Sent my press release out and made my formal announcements. People seem excited! This is going to be so great! Oh, wait, I need to send the artwork to the venue. Did I get a confirmation on my sound tech? Wait, what? The theater has a set-up fee? I don’t remember that in the original discussion. Well, too late now.
This phase is slightly terrifying and you may even feel slightly sick. Being in the thick of it feels very different from when you were eyeing it from afar. Somehow it feels like the ride is going much faster and the turns are much sharper.
Phase Six: The Big Dips (Coasting phase)
Once you have the majority of the planning done and marketing out, you can relax a bit. This by no means implies you can rest on your laurels. You’re still moving forward, but at a less frantic pace.
Yes! I sold my first six tickets and four of them are the VIP section. This is a good sign! Now, this week I’ll touch base with my emcee and make sure they have everything they need. Then over the next few weeks I’ll do some more social media marketing. I can’t wait to share that picture of Dee Dee Pepper she sent me. It’s so good! Now, time for a glass of wine...
After that first big drop that sends your stomach to your throat, you settle into some big dips and looping curves. These are a little gentler. Your calming down a bit, waiting for the next big part of the ride to come.
Phase Seven: The Corkscrew (The everything at once phase)
As the event gets ever closer, stress and work start to build. You are constantly watching your ticket sales. You have gotten information out to your cast and crew. Now you are starting to get tech information, music, marketing requests, venue requests…. Everyone seems to need you and want your response right away. This is the part where you question your sanity and your choices. Perhaps it’s just me, but this is usually also the time some random thing in your life that has nothing to do with the show decides it needs your attention.
FOR FOX SAKE, BUY YOUR DAMN TICKETS, PEOPLE!! BUY TICKETS SO I CAN FOCUS ON GIVING YOU A GREAT SHOW INSTEAD OF THIS TEDIOUS MARKETING! Okay, I’ve got tech and music in from all but two of my performers. Cool! The venue just informed me that they still don’t have their new chairs in and my VIPs will be on folding chairs. Ugh. More marketing today. Why do I do this to myself? Producing shows is more trouble than it’s worth. Tomorrow I need to remember to confirm with my photographer. No. No. NO! Now is not the time for a flat tire. Really? Mia is backing out now? Is it worth replacing her? Will the audience notice? Can Dee Dee do a second act? Gah! After this show I am never producing again. This is stupid. It’s all stupid.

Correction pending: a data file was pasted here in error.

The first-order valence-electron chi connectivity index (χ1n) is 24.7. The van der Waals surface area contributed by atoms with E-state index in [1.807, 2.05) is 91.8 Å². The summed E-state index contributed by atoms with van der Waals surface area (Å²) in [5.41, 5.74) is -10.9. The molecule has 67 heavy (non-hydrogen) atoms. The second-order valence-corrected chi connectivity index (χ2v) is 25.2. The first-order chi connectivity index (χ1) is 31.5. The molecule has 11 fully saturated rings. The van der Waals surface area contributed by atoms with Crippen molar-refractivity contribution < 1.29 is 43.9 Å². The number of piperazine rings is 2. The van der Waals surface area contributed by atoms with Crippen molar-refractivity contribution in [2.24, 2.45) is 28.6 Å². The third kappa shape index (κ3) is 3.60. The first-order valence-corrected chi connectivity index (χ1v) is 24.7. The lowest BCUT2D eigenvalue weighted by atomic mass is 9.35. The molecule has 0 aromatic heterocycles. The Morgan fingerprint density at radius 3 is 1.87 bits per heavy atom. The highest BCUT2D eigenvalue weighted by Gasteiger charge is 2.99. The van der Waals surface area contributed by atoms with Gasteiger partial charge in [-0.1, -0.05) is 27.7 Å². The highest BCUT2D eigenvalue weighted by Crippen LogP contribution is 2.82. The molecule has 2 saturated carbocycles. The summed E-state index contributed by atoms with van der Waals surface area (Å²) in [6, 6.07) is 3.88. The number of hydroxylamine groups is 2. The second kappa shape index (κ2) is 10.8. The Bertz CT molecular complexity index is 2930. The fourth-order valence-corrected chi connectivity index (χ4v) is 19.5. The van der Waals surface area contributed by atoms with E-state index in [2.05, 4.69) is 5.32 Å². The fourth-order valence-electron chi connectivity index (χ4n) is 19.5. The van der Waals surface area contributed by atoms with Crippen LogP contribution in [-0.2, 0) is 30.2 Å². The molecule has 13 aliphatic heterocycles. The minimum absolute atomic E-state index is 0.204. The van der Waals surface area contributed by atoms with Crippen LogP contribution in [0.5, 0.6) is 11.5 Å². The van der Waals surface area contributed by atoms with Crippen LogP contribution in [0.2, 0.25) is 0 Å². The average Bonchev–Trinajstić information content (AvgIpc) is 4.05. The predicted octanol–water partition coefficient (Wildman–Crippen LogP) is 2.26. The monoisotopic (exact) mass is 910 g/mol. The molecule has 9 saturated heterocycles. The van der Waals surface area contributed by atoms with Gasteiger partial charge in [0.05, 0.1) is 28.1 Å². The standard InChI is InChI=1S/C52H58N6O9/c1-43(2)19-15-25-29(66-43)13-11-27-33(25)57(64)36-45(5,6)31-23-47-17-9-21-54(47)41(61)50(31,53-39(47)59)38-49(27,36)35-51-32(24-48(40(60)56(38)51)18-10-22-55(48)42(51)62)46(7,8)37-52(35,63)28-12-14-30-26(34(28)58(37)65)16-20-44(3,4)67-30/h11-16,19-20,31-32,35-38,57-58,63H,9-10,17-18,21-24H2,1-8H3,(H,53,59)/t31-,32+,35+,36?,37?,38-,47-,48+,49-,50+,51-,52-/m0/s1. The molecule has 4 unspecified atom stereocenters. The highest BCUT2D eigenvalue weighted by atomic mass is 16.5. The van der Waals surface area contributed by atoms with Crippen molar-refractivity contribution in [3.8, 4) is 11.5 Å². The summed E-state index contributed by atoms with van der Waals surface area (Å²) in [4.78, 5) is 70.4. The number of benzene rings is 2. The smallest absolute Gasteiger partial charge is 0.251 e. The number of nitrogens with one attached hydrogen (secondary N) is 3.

At this point you’ve coasted through some curves, gotten a little more comfortable with the ride and then… Then the corkscrew comes and you are filled with terror, a sense of dread, anger at yourself for getting on this stupid ride and paranoia that you aren’t going to survive. This is usually the point where the headache comes on and your nerves are going haywire.
Phase Eight: The Loop-de-Loop (Showtime phase)
Today is the day! Your Cabernet Cabaret show is happening! There are still lots of last minute details to sort out. Set lists to set up. VIP tables. Door lists. Music to the sound tech. And then it’s happening! This is your big payoff for all your hard work.
Okay, I’ve got the dressing room ready. My emcee has sound checked. The audience is lined and ready! Oh, geez, are there enough of them to fill this place? Let’s put on this show! Yes! The acts are amazing! The audience is loving it! Okay, that one girl is way to drunk and needs to be dealt with, but otherwise the audience is amazing… Well, perhaps some performers are more together than others, but from the audience viewpoint it is exactly what I hoped it would be! Look at how many people are out there! Look how much they love it! Look how much my performers are loving it! This. THIS is why I do this!
It’s the big moment! You slide up that loop slightly scared. Then everything goes upside down for a moment before you smoothly coast out if it. It’s scary, but soul filling. You are reminded again why you do this. You are reminded that all the hard work was totally worth this feeling.
Phase Nine: The End of the Ride (Aftermath phase)
So the show happened. It was a success or it wasn’t, but either way you can be proud of the thing you made. You. You made this thing happen.
I did it. I made an entire show with nothing but red dresses. And it was successful. I can’t even believe it. I was so great. It was everything I hoped. Okay, maybe I could have done without some of it, but it was wonderful. It was totally worth it.
The ride is sliding to a close. The car is slowing down. Success or not, there is a sense of relief and accomplishment. You did this crazy thing. You did it and it was magical.
Producing a burlesque show, like a roller coaster has its ups and downs. It has its sudden turns and it has its moments where your world is temporarily thrown upside down. It is exciting, stressful, scary, exhilarating and, if you do it right, soul fulfilling. And like a roller coaster, you end where you began, ready to start it all over again.
What if I did a show where everyone had to do someone else’s signature act? Wouldn’t that be a riot!...
*Footnote 1****: Duchess of Snark? Yes, it’s a self proclaimed title I just made up while writing this. Why not Queen? Because I believe that level of honor must be earned and the title given to you by someone else.
**Footnote 2: Yes, as a baby performer of only a year I started producing. I really don’t recommend it unless you have show production in your bag of tools already, but in my defense after the first burlesque show hit the city I was living in I was left with a community begging for more. So, I found a way to give it to them.
***Footnote 3: Sometimes amazing humans and difficult ones are the same people.
****Footnote 4: Making footnotes makes me feel like I’m channelling Terry Pratchett (RIP) Yes, I’m a literary nerd.